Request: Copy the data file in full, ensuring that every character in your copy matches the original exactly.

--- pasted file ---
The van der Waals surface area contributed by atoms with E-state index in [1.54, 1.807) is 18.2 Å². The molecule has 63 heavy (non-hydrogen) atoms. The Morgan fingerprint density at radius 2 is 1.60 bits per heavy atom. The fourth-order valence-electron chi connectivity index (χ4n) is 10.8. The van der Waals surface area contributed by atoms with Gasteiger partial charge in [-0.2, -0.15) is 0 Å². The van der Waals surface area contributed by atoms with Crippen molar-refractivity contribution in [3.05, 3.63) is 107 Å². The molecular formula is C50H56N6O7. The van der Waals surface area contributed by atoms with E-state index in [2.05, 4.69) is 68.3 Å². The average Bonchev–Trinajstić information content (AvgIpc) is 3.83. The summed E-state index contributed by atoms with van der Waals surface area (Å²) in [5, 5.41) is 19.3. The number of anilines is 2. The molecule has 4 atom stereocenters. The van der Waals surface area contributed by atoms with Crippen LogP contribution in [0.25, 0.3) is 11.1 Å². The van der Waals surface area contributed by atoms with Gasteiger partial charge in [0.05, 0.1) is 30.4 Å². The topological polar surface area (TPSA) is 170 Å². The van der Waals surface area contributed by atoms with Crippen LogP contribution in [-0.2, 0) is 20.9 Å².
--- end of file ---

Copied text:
The van der Waals surface area contributed by atoms with E-state index in [1.54, 1.807) is 18.2 Å². The molecule has 63 heavy (non-hydrogen) atoms. The Morgan fingerprint density at radius 2 is 1.60 bits per heavy atom. The fourth-order valence-electron chi connectivity index (χ4n) is 10.8. The van der Waals surface area contributed by atoms with Gasteiger partial charge in [-0.2, -0.15) is 0 Å². The van der Waals surface area contributed by atoms with Crippen molar-refractivity contribution in [3.05, 3.63) is 107 Å². The molecular formula is C50H56N6O7. The van der Waals surface area contributed by atoms with E-state index in [2.05, 4.69) is 68.3 Å². The average Bonchev–Trinajstić information content (AvgIpc) is 3.83. The summed E-state index contributed by atoms with van der Waals surface area (Å²) in [5, 5.41) is 19.3. The number of anilines is 2. The molecule has 4 atom stereocenters. The van der Waals surface area contributed by atoms with Crippen LogP contribution in [0.25, 0.3) is 11.1 Å². The van der Waals surface area contributed by atoms with Gasteiger partial charge in [0.05, 0.1) is 30.4 Å². The topological polar surface area (TPSA) is 170 Å². The van der Waals surface area contributed by atoms with Crippen LogP contribution in [-0.2, 0) is 20.9 Å².